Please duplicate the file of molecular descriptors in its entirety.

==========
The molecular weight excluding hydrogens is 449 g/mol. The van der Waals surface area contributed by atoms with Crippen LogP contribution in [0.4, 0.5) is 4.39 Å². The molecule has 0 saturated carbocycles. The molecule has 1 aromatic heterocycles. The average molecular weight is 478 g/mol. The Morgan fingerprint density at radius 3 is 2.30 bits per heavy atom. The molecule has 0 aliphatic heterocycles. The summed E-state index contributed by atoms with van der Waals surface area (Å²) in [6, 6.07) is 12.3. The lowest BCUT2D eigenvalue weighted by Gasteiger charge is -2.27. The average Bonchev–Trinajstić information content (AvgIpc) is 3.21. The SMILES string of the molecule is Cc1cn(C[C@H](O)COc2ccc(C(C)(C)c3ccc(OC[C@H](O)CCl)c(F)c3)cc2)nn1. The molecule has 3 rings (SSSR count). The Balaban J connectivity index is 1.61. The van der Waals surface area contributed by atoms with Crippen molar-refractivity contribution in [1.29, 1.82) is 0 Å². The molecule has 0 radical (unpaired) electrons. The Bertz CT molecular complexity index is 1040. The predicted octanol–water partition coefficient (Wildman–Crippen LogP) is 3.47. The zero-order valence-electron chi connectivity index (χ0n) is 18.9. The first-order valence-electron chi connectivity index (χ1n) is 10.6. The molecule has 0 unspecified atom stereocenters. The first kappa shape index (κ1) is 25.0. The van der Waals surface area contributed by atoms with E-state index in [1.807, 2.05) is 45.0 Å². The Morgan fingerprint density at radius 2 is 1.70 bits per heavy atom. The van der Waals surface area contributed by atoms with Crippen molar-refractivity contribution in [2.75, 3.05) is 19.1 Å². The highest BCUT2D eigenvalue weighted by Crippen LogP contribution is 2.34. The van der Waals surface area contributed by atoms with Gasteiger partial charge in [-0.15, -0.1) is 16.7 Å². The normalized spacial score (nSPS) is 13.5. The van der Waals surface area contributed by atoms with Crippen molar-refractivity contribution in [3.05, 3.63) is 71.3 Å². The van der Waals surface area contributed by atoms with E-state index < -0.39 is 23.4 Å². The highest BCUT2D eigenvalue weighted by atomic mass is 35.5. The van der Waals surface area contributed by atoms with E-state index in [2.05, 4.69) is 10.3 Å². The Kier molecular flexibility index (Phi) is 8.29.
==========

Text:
The molecular weight excluding hydrogens is 449 g/mol. The van der Waals surface area contributed by atoms with Crippen LogP contribution in [0.4, 0.5) is 4.39 Å². The molecule has 0 saturated carbocycles. The molecule has 1 aromatic heterocycles. The average molecular weight is 478 g/mol. The Morgan fingerprint density at radius 3 is 2.30 bits per heavy atom. The molecule has 0 aliphatic heterocycles. The summed E-state index contributed by atoms with van der Waals surface area (Å²) in [6, 6.07) is 12.3. The lowest BCUT2D eigenvalue weighted by Gasteiger charge is -2.27. The average Bonchev–Trinajstić information content (AvgIpc) is 3.21. The SMILES string of the molecule is Cc1cn(C[C@H](O)COc2ccc(C(C)(C)c3ccc(OC[C@H](O)CCl)c(F)c3)cc2)nn1. The molecule has 3 rings (SSSR count). The Balaban J connectivity index is 1.61. The van der Waals surface area contributed by atoms with Crippen molar-refractivity contribution in [1.29, 1.82) is 0 Å². The molecule has 0 radical (unpaired) electrons. The Bertz CT molecular complexity index is 1040. The predicted octanol–water partition coefficient (Wildman–Crippen LogP) is 3.47. The zero-order valence-electron chi connectivity index (χ0n) is 18.9. The first-order valence-electron chi connectivity index (χ1n) is 10.6. The molecule has 0 unspecified atom stereocenters. The first kappa shape index (κ1) is 25.0. The van der Waals surface area contributed by atoms with E-state index in [1.807, 2.05) is 45.0 Å². The Morgan fingerprint density at radius 2 is 1.70 bits per heavy atom. The van der Waals surface area contributed by atoms with Crippen molar-refractivity contribution in [2.75, 3.05) is 19.1 Å². The highest BCUT2D eigenvalue weighted by Crippen LogP contribution is 2.34. The van der Waals surface area contributed by atoms with Gasteiger partial charge in [-0.15, -0.1) is 16.7 Å². The normalized spacial score (nSPS) is 13.5. The van der Waals surface area contributed by atoms with Crippen molar-refractivity contribution in [3.05, 3.63) is 71.3 Å². The van der Waals surface area contributed by atoms with E-state index < -0.39 is 23.4 Å². The highest BCUT2D eigenvalue weighted by atomic mass is 35.5. The van der Waals surface area contributed by atoms with E-state index in [2.05, 4.69) is 10.3 Å². The Kier molecular flexibility index (Phi) is 8.29.